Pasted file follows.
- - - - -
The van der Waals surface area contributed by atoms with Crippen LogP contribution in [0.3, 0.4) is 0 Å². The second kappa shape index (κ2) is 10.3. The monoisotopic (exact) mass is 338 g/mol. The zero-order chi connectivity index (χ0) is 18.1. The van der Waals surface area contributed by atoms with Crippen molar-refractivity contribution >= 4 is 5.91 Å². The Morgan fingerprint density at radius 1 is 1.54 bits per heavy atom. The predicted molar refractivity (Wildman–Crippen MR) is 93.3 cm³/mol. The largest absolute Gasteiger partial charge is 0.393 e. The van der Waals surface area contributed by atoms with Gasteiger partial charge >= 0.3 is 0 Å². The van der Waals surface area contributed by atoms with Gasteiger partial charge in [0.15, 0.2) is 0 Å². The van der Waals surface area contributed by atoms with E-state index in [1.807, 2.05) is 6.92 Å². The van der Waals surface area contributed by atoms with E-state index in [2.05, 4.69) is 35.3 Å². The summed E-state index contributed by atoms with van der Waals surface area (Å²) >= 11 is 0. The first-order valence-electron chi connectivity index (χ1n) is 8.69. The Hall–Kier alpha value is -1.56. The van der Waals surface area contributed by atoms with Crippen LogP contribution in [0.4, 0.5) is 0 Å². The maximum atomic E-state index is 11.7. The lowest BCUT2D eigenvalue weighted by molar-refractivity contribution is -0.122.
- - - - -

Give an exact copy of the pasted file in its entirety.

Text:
The van der Waals surface area contributed by atoms with Crippen LogP contribution in [0.3, 0.4) is 0 Å². The second kappa shape index (κ2) is 10.3. The monoisotopic (exact) mass is 338 g/mol. The zero-order chi connectivity index (χ0) is 18.1. The van der Waals surface area contributed by atoms with Crippen molar-refractivity contribution >= 4 is 5.91 Å². The Morgan fingerprint density at radius 1 is 1.54 bits per heavy atom. The predicted molar refractivity (Wildman–Crippen MR) is 93.3 cm³/mol. The largest absolute Gasteiger partial charge is 0.393 e. The van der Waals surface area contributed by atoms with Gasteiger partial charge >= 0.3 is 0 Å². The van der Waals surface area contributed by atoms with Gasteiger partial charge in [0.15, 0.2) is 0 Å². The van der Waals surface area contributed by atoms with E-state index in [1.807, 2.05) is 6.92 Å². The van der Waals surface area contributed by atoms with E-state index in [2.05, 4.69) is 35.3 Å². The summed E-state index contributed by atoms with van der Waals surface area (Å²) >= 11 is 0. The first-order valence-electron chi connectivity index (χ1n) is 8.69. The Hall–Kier alpha value is -1.56. The van der Waals surface area contributed by atoms with Crippen LogP contribution in [0.4, 0.5) is 0 Å². The maximum atomic E-state index is 11.7. The lowest BCUT2D eigenvalue weighted by molar-refractivity contribution is -0.122.